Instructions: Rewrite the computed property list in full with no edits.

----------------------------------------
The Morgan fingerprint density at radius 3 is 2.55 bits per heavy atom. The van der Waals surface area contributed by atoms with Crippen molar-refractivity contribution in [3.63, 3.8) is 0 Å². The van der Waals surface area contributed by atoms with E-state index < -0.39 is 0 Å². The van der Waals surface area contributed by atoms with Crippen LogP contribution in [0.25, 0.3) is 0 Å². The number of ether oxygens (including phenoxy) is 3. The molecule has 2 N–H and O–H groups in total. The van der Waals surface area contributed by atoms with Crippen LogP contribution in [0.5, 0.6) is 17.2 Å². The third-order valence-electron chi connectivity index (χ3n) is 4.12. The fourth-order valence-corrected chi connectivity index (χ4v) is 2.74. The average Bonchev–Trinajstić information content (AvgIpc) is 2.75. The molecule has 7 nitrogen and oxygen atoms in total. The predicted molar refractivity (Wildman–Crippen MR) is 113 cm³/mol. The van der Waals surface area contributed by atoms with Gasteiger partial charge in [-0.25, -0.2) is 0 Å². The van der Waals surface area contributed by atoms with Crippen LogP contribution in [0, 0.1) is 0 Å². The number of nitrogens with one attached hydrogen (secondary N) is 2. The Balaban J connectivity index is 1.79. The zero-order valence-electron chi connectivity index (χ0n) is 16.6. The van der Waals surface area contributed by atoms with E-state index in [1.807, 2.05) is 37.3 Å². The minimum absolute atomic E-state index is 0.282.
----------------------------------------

The Morgan fingerprint density at radius 3 is 2.55 bits per heavy atom. The van der Waals surface area contributed by atoms with Crippen molar-refractivity contribution in [3.63, 3.8) is 0 Å². The van der Waals surface area contributed by atoms with E-state index < -0.39 is 0 Å². The van der Waals surface area contributed by atoms with Crippen LogP contribution in [0.25, 0.3) is 0 Å². The number of ether oxygens (including phenoxy) is 3. The molecule has 2 N–H and O–H groups in total. The van der Waals surface area contributed by atoms with Crippen LogP contribution in [0.5, 0.6) is 17.2 Å². The third-order valence-electron chi connectivity index (χ3n) is 4.12. The fourth-order valence-corrected chi connectivity index (χ4v) is 2.74. The average Bonchev–Trinajstić information content (AvgIpc) is 2.75. The molecule has 7 nitrogen and oxygen atoms in total. The predicted molar refractivity (Wildman–Crippen MR) is 113 cm³/mol. The van der Waals surface area contributed by atoms with Gasteiger partial charge in [-0.25, -0.2) is 0 Å². The van der Waals surface area contributed by atoms with Crippen LogP contribution in [0, 0.1) is 0 Å². The number of nitrogens with one attached hydrogen (secondary N) is 2. The Balaban J connectivity index is 1.79. The zero-order valence-electron chi connectivity index (χ0n) is 16.6. The van der Waals surface area contributed by atoms with E-state index in [1.807, 2.05) is 37.3 Å². The minimum absolute atomic E-state index is 0.282.